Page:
I was invited along to this event today to contribute to the continuing development of our medical programmes, specifically with regards to the integrations between various systems. Representatives were there from VEO and SMOTS, who provide systems for video based observation. They gave us updates on their services – VEO have been developing integrations for ePortfolio systems and a bespoke VLE used by one of their clients, and SMOTS can now take any video input as a feed. We will shortly be acquiring an ambulance outfitted with cameras and SMOTS integration to add to our range of training environments.
To provide students with the best possible experience we want to be able to give them a single point of access for all of our systems, including something new, possible just a web form, for booking the various rooms and equipment which are available to them for practice. That place will be the VLE, Canvas. The representative from VEO couldn’t say how the integrations they have been working on have been developed, but knowing the company and having met someone from their development team previously, I would be surprised if this wasn’t an LTI. And if it is an LTI, then integrating into Canvas should be pretty straightforward. It’s another case of having the right tool for the job, choosing Canvas the best decision the University could have made. This wouldn’t even have been a possibility with LearningStudio.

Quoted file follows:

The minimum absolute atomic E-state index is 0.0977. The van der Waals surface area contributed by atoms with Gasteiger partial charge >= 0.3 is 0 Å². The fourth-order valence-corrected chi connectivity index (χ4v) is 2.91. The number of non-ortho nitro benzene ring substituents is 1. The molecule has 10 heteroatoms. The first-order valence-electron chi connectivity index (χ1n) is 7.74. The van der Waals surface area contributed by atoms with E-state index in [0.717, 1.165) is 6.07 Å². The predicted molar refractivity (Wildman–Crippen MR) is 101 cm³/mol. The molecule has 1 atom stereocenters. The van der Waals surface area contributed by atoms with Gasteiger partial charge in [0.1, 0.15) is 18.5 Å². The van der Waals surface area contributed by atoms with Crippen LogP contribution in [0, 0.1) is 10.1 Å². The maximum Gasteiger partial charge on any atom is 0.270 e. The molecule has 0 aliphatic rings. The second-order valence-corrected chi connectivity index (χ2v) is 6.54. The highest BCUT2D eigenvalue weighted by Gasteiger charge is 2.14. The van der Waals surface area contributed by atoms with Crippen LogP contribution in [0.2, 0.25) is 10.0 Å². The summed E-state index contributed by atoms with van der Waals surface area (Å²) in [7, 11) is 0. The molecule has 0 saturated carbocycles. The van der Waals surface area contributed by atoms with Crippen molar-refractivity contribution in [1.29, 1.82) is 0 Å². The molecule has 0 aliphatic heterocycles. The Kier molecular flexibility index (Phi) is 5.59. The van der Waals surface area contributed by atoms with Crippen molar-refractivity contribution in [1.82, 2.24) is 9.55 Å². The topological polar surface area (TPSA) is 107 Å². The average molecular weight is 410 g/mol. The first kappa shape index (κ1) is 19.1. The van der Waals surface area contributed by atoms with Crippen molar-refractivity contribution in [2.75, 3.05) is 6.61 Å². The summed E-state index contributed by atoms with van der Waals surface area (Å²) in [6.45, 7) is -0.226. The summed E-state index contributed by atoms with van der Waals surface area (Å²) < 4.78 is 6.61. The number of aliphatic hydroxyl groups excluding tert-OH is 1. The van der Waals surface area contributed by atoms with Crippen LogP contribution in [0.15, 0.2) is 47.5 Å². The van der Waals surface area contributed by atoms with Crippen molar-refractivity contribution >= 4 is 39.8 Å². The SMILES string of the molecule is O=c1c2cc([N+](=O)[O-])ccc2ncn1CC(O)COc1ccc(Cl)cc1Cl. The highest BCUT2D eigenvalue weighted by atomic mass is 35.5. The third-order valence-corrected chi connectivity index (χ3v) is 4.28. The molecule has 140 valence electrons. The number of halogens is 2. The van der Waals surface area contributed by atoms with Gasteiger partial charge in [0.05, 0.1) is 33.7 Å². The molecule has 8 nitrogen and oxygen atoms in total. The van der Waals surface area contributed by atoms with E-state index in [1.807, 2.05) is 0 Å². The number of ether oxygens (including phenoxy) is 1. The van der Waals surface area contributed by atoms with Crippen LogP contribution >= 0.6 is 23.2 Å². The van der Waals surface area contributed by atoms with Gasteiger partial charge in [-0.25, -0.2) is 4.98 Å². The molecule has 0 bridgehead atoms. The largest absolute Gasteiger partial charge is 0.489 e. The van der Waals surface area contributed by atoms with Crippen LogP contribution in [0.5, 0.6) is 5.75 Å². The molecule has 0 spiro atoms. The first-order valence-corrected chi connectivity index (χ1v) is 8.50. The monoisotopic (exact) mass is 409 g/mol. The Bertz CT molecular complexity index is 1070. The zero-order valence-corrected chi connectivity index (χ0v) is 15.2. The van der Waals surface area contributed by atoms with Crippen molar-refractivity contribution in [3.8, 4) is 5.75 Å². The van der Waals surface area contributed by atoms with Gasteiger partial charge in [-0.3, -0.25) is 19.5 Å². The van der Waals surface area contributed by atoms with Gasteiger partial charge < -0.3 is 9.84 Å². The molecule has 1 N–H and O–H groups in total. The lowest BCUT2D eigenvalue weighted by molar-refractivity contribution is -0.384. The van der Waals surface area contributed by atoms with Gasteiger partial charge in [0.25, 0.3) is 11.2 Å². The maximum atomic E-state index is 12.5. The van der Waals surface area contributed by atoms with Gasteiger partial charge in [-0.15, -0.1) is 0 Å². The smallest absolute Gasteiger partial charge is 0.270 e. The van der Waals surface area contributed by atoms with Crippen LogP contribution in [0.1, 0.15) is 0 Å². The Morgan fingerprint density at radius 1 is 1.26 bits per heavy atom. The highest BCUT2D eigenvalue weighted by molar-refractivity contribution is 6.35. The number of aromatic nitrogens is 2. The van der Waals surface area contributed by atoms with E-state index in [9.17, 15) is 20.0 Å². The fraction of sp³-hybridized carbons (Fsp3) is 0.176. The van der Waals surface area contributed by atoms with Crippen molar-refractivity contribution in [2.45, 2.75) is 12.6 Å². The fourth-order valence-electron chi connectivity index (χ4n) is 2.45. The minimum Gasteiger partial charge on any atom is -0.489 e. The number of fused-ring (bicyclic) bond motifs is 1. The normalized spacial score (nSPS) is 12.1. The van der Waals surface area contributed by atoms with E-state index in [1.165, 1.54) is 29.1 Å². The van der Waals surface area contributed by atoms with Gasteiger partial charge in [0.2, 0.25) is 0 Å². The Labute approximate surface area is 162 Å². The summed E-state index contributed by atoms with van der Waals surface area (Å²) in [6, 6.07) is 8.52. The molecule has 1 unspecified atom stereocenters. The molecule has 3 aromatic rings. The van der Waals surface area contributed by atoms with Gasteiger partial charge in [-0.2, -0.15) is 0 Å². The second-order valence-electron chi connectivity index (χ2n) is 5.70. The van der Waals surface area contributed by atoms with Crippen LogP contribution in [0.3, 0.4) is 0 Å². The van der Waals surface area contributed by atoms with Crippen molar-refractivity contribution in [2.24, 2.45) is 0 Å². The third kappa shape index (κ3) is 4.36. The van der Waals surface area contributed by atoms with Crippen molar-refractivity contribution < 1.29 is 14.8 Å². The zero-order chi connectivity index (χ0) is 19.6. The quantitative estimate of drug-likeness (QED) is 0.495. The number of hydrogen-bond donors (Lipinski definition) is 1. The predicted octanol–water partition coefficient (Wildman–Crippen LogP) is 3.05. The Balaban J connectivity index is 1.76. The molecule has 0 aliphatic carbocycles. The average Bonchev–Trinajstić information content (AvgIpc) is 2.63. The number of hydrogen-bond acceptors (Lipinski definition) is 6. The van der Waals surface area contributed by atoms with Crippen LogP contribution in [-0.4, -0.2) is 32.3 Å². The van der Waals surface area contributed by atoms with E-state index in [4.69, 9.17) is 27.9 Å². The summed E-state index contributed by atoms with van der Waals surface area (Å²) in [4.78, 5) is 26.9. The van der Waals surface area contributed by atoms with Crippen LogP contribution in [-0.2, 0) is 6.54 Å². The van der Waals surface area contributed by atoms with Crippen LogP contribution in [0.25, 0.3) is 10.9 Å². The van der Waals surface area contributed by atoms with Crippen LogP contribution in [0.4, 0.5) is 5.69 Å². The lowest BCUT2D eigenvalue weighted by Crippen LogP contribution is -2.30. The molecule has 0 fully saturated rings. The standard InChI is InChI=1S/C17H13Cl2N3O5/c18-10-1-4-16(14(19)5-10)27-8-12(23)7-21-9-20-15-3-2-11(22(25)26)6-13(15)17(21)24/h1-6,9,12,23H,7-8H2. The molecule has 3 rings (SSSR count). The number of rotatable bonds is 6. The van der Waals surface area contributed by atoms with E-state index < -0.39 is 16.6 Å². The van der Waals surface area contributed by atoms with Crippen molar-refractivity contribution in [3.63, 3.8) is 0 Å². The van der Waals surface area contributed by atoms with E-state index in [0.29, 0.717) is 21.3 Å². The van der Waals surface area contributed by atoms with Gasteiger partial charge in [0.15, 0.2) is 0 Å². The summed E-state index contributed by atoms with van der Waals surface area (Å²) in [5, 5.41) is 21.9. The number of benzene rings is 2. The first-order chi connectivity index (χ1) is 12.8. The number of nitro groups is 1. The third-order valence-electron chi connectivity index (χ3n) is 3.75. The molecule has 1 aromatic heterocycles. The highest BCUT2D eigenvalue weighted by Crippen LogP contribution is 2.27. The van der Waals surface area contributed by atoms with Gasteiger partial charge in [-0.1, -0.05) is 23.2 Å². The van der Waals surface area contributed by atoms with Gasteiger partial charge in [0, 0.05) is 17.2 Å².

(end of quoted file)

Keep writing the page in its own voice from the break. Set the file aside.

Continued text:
Over the past couple of years our Faculty of Health Sciences and Wellbeing has been very busy redeveloping their buildings and kitting them out with all the latest and greatest facilities and technologies, things like an almost exact replica of a hospital ward, complete with Sim People, and high definition cameras and screens in every room. Remember the Immersive Interactive room I wrote about? They’re getting one of those put in as we speak.
Something else they’ve purchased is VEO, a video annotation tool that lets you tag videos either live, using their iPad app, or in a browser for videos recorded on other devices and uploaded to their system. There are two scenarios the Faculty has in mind for this tool, having students use it themselves for their own learning by, for example, analysing each other’s performance at a given task, looking for strengths and areas that need improving, and to assist academics doing OSCEs (objective structured clinical examinations), or even replace the paper forms altogether, if it works well.
VEO is a fairly new tool, a spin-off from a development at Newcastle University, but it is now being used by a number of universities. Being local we benefited from having one of the people who developed the tool on site with us to explain the background, why it was developed, how it can be used and how we can administer it and help academics to make full use of it. It has a lot of potential, and also with it being a local start-up we have a great opportunity to work closely with VEO and contribute to their product development.